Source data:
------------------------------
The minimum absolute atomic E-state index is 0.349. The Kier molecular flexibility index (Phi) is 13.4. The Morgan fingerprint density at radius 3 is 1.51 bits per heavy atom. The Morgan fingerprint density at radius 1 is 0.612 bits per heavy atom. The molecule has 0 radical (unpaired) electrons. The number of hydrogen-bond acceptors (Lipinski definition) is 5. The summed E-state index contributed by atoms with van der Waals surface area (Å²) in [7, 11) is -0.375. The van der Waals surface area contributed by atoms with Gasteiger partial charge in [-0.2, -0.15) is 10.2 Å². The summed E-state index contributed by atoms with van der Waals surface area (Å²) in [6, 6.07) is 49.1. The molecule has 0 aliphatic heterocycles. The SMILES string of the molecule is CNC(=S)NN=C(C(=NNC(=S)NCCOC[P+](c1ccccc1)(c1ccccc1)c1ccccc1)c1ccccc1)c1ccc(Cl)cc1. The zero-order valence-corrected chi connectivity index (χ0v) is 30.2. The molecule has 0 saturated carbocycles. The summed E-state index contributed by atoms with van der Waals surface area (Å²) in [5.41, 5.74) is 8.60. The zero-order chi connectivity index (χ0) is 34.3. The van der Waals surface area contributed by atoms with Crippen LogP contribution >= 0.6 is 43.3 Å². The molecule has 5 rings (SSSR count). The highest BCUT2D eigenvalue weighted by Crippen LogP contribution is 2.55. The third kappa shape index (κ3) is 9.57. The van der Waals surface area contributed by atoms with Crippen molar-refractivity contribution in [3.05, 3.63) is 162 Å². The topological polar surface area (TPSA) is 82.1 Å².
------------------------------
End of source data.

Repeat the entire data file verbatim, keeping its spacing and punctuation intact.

The minimum absolute atomic E-state index is 0.349. The Kier molecular flexibility index (Phi) is 13.4. The Morgan fingerprint density at radius 3 is 1.51 bits per heavy atom. The Morgan fingerprint density at radius 1 is 0.612 bits per heavy atom. The molecule has 0 radical (unpaired) electrons. The number of hydrogen-bond acceptors (Lipinski definition) is 5. The summed E-state index contributed by atoms with van der Waals surface area (Å²) in [7, 11) is -0.375. The van der Waals surface area contributed by atoms with Gasteiger partial charge in [-0.2, -0.15) is 10.2 Å². The summed E-state index contributed by atoms with van der Waals surface area (Å²) in [6, 6.07) is 49.1. The molecule has 0 aliphatic heterocycles. The SMILES string of the molecule is CNC(=S)NN=C(C(=NNC(=S)NCCOC[P+](c1ccccc1)(c1ccccc1)c1ccccc1)c1ccccc1)c1ccc(Cl)cc1. The zero-order valence-corrected chi connectivity index (χ0v) is 30.2. The molecule has 0 saturated carbocycles. The summed E-state index contributed by atoms with van der Waals surface area (Å²) in [5.41, 5.74) is 8.60. The zero-order chi connectivity index (χ0) is 34.3. The van der Waals surface area contributed by atoms with Crippen LogP contribution >= 0.6 is 43.3 Å². The molecule has 5 rings (SSSR count). The highest BCUT2D eigenvalue weighted by Crippen LogP contribution is 2.55. The third kappa shape index (κ3) is 9.57. The van der Waals surface area contributed by atoms with Crippen molar-refractivity contribution in [3.05, 3.63) is 162 Å². The topological polar surface area (TPSA) is 82.1 Å².